The exhibition will include several works from Jacobsenʼs “Facelessbook,” a collection of images appropriated from online gay dating sites in which the seekerʼs face is obscured. Jacobsen has made a series of small watercolors, maintaining the original dimensions of the digital images as he translates their expedient form into beautifully detailed, hand-made works. Another group of works included in the show are drawn from the series, “Woods in the Watchers.” Each of these drawings, which depict men wearing watches, were made by Jacobsen within a one-hour time limit. Finally, Jacobsen will present two collages stretched as canvases, made from silver and gold wrappers found by the artist on the street. After walking and combing for these materials, which consist primarily of the remains of gum and cigarette wrappers, Jacobsen has built them into alluring, reflective works that refer to both abstract painting and assemblage traditions.

The opening of Jacobsenʼs exhibition will include a performance by his band, Coconut, a quartet that also includes musicians Tomo Yasuda, Keiko Kayamoto and Justin Loney. The acclaimed groupʼs lilting, melodic, lo-fi sensibility, complements the smart romanticism of the artistʼs visual works.

Colter Jacobsen has had solo exhibitions at the CCA Wattis Institute and Jack Hanley Gallery, San Francisco, and Covi-Mora, London. Since 2002, Jacobsen has shown work in numerous group exhibitions at venues including White Columns, New York; Samson Projects, Boston; Engholm Engelhorn Gallery, Vienna; Zero, Milan; and in the 2009 Baltic Triennial at the Contemporary Art Center, Vilnius, Lithuania. Jacobsen was born in Ramona, California in 1975 and earned a BFA at the San Francisco Art Institute in 2001. He lives and works in San Francisco.


Emilie Halpern, Midnight Sun, 2010, Stretched vinyl on billboard, 12.3 x 24.6 feet, Courtesy of the artist and LA><ART, Los Angeles


Emilie Halper, A collection of ten videos from 2000 through 2006, Video, Dimensions variable, Courtesy of the artist and LA><ART, Los Angeles


Vincent Alpino, Residue, 2010, Image, adhesive and ashes, Dimensions variable, Courtesy of the artist and LA><ART, Los Angeles


Sarah Cain, $ Mobile, 2010, Gouache and acrylic on $ bill, 6 1/4 x 2 1/2 inches, Courtesy of the artist and LA><ART, Los Angeles


Responding to Los Angelesʼ cultural climate, LA><ART questions given contexts for the exhibition of contemporary art, architecture and design. With a renewed vision for the potential of independent art spaces, LA><ART provides a center for interdisciplinary discussion and interaction and for the production and exhibition of new exploratory work. LA><ART offers a space for provocation, dialogue and confrontation by practices on the ground in LA and abroad. LA><ART is a hub for artists based on flexibility, transition, spontaneity and change. The space responds to an urgency and obligation to provide an accessible exhibition space for contemporary artists, architects and designers.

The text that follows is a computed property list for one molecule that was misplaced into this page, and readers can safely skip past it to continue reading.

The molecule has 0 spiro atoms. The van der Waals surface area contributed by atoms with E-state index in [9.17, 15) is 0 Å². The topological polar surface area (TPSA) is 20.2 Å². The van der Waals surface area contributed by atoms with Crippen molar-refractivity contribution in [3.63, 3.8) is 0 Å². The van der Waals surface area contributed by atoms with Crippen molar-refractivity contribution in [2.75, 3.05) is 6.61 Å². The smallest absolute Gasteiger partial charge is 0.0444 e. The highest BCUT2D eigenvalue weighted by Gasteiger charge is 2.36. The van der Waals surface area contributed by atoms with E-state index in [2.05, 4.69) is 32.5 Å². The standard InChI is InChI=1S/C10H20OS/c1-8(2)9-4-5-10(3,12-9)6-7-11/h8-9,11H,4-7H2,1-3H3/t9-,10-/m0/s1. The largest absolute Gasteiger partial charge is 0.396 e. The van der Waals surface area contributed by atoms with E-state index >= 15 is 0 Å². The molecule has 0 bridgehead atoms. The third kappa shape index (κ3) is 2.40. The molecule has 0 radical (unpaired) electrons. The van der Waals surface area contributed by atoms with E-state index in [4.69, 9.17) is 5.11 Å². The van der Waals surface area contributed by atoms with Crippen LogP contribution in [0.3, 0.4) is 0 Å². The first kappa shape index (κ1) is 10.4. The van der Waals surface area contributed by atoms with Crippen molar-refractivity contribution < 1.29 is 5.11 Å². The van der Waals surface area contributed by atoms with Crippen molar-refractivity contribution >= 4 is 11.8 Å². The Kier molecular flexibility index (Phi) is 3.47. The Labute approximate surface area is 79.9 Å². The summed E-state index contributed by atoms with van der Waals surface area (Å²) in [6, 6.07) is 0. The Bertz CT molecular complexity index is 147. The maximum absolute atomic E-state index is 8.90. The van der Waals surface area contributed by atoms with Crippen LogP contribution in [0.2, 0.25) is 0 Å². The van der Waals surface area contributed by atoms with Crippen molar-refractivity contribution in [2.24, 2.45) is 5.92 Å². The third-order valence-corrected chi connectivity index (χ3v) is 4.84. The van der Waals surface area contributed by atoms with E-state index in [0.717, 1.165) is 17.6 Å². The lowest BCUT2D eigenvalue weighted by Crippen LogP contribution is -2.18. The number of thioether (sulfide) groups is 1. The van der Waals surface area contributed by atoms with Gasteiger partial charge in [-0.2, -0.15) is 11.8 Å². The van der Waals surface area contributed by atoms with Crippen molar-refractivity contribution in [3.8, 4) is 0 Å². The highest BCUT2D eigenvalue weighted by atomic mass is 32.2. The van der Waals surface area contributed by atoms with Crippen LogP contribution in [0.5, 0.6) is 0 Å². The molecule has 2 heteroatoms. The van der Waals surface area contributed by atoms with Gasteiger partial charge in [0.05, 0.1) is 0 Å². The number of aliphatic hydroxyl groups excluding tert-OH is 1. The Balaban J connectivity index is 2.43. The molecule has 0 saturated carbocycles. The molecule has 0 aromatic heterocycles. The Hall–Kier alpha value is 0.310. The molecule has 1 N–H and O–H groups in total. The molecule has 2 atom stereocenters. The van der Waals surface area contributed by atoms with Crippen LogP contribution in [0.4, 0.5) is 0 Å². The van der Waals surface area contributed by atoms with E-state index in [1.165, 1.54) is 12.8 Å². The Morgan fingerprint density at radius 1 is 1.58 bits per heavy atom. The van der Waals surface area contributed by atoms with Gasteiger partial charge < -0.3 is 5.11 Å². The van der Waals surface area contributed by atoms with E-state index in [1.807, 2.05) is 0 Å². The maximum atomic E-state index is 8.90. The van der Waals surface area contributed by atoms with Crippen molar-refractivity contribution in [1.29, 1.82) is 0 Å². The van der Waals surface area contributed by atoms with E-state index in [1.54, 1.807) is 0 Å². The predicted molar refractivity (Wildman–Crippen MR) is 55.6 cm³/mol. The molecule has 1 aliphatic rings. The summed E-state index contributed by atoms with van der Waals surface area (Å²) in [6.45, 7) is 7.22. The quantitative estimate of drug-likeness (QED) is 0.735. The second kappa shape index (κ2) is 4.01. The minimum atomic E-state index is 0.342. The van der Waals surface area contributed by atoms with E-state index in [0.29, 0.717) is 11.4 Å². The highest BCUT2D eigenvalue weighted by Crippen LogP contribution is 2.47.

L.A.P.D. – LA Public Domain features artistic and curatorial collaborations and interventions in experimental contexts.

LA><ARTʼs programs are made possible with the generous support of the Andy Warhol Foundation for the Visual Arts; the James Irvine Foundation; Danielson Foundation; the G.L. Waldorf Family Fund; Foundation for Contemporary Arts; Wildman, Harrold, Allen & Dixon LLP.; Eve Steele and Peter Gelles; Phil Lord; Jennie Prebor; Larry Mathews and Brian Saliman; Gary and Gilena Simmons; Carlos Morera; John Rubeli; Gil Friesen; Stuart Spence; the Standard, Hollywood; City of Los Angeles Department of Cultural Affairs; and the LA><ART Board of Directors, Producers Council, Curators Council, founding members, and patrons.

This exhibition is supported, in part, by the Los Angeles County Board of Supervisors through the Los Angeles County Arts Commission.

Upcoming: July 17 – August 21, 2010: John Divola (Gallery One) and Amir Zaki (Gallery Two)

LA><ART is located at 2640 S. La Cienega Blvd. Los Angeles, CA 90034 T.310.559.0166 F.310.559.0167

o f f i c e @ l a x a r t . o r g  // w w w . l a x a r t . o r g

LA><ART is open Tuesday through Saturday 11am – 6pm.